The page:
Yes, it does sound rather strange to be calling the typical way we converse as being two-point communication. But if you look at it for an instant, it’s clear that’s exactly what it is. There are two points: your face and the other’s face. They face each other directly. Nothing wrong in that. In fact, it would be pretty alienating if it weren’t the case.
But hold on a minute and consider what it’s like during a difficult conversation. You know, one where you feel very awkward, if not upset or anxious. An example of this might be if you were receiving a ticking-off by your boss over an infringement of protocol. Or even during a performance management meeting and you are receiving feedback on your performance — the part everyone is waiting for…the areas of improvement. Fine words that don’t fool you. You know it really means ‘weaknesses’. In fact, being disguised somehow makes it seem all the more ominous. Too dangerous to be explicit and honest.
Let’s get back to the experience of receiving such honest yet potentially hurtful comments. However hard we try to protect ourselves with professional armour, we still feel those words of criticism as little arrows, attacking us. And automatically, they will set off a series of physiological reactions: tension in the stomach, breathlessness, headache, neck and shoulder stiffness. Equally forcibly, our internal commentator will rattle off well-worn grumbles such as “it’s not fair!”, “why me?”, “poor me”, “s/he hates me” and so on. You know how it goes, don’t you?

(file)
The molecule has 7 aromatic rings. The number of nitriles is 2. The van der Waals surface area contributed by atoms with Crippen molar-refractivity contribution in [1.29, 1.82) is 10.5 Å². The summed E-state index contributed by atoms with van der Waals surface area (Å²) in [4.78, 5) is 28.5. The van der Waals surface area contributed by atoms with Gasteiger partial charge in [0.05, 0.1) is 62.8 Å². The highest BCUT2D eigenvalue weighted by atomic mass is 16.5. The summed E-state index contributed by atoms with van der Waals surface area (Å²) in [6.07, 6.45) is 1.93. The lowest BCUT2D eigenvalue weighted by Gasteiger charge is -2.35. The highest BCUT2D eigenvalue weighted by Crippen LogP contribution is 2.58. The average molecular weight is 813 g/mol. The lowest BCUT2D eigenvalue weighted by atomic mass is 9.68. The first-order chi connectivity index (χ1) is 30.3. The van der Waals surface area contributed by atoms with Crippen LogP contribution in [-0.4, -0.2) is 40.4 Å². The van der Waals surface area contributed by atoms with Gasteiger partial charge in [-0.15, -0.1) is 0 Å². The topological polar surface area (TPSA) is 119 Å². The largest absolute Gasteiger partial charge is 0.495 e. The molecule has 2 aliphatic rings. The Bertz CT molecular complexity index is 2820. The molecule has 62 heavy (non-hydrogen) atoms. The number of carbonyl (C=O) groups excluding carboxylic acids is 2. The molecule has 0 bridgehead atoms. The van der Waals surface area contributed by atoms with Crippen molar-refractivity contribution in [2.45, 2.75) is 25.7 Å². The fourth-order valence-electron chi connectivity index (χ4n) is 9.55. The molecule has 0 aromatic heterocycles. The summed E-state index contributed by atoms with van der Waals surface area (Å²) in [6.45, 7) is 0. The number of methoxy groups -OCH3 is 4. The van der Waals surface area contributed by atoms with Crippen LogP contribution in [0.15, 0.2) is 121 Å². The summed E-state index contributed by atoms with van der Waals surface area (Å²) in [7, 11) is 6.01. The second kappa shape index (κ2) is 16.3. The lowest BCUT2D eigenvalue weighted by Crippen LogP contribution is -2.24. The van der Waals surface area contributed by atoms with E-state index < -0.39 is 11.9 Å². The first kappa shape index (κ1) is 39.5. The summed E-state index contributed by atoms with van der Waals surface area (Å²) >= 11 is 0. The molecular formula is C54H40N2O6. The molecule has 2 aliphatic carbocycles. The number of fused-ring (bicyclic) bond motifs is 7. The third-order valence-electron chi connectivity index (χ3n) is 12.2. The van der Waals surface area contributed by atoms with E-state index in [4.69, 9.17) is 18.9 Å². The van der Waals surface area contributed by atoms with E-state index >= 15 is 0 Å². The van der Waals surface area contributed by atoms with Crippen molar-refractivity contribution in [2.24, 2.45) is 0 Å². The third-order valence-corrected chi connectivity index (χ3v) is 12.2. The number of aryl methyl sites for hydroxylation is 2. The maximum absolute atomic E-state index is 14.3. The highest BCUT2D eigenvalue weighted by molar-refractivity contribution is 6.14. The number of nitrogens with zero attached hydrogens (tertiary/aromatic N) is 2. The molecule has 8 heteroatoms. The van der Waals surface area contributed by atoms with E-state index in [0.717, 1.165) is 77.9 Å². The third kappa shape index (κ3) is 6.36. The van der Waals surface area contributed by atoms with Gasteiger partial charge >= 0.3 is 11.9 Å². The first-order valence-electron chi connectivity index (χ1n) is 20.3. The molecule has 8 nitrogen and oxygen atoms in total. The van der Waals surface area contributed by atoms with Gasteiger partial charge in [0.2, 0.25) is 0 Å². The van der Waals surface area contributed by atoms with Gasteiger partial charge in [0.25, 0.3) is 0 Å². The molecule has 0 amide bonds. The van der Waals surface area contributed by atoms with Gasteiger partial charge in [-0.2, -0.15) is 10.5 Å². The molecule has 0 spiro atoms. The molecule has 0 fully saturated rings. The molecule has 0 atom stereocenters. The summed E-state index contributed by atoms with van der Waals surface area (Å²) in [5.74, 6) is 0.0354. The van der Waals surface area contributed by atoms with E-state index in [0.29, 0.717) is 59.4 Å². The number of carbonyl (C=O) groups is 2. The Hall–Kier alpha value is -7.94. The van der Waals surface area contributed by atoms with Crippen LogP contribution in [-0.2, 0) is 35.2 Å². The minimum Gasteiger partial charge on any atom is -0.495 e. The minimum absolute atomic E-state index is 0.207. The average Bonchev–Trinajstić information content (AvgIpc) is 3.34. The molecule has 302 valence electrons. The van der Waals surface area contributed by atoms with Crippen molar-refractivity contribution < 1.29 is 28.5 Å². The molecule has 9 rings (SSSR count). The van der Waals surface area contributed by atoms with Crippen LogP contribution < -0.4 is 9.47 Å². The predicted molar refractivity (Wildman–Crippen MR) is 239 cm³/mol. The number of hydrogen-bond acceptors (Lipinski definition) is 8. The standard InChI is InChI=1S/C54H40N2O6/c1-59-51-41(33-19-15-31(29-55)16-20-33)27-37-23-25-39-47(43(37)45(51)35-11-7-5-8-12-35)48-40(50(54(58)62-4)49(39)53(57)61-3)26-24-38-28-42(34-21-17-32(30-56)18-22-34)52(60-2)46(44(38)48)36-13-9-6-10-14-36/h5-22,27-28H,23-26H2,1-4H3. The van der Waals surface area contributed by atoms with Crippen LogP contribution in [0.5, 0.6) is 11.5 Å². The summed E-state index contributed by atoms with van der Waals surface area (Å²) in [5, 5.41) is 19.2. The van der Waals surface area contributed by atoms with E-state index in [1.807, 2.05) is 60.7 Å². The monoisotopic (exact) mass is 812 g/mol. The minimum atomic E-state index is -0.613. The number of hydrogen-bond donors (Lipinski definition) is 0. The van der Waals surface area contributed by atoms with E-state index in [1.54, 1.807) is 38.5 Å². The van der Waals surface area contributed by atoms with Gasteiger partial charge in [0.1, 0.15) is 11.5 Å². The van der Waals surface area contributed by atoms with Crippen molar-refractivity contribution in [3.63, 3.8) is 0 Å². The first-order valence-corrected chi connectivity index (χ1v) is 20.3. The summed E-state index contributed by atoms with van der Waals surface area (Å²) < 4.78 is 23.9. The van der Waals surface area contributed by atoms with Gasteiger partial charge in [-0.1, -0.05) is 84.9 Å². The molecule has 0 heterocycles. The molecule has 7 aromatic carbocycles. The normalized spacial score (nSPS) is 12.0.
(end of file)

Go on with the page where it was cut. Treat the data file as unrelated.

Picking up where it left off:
Well if that’s your experience, imagine how negative it must be for your students, however benevolent your intentions. In fact, sometimes, in the effort to appear more human, we often increase and intensify the eye contact. A mistake.
By simply moving to a side-by-side position, the receiver of the difficult communication will feel better. Instead of having difficult things to hear directed at her face, they will be directed instead at what we are going to call a third point. The introduction of a third point offers a shared focus towards which the speaker can direct his comments. Often, this third point will be a visual of some sort.
This is nothing to believe here. But it may be well worth trying it out for yourself. Try it out at school when giving feedback on transgressive behaviour by looking at and pointing to, say, a poster of the class rules. Or, if you are a line manager of some sort, using a checklist with which to explain areas for development.
Once the difficult part has been conveyed, it’s a good idea to finish off the conversation with some business-as-usual eye contact. And in that more typical conversational dynamic, remember to say some nice things. This will secure the relationship between you two.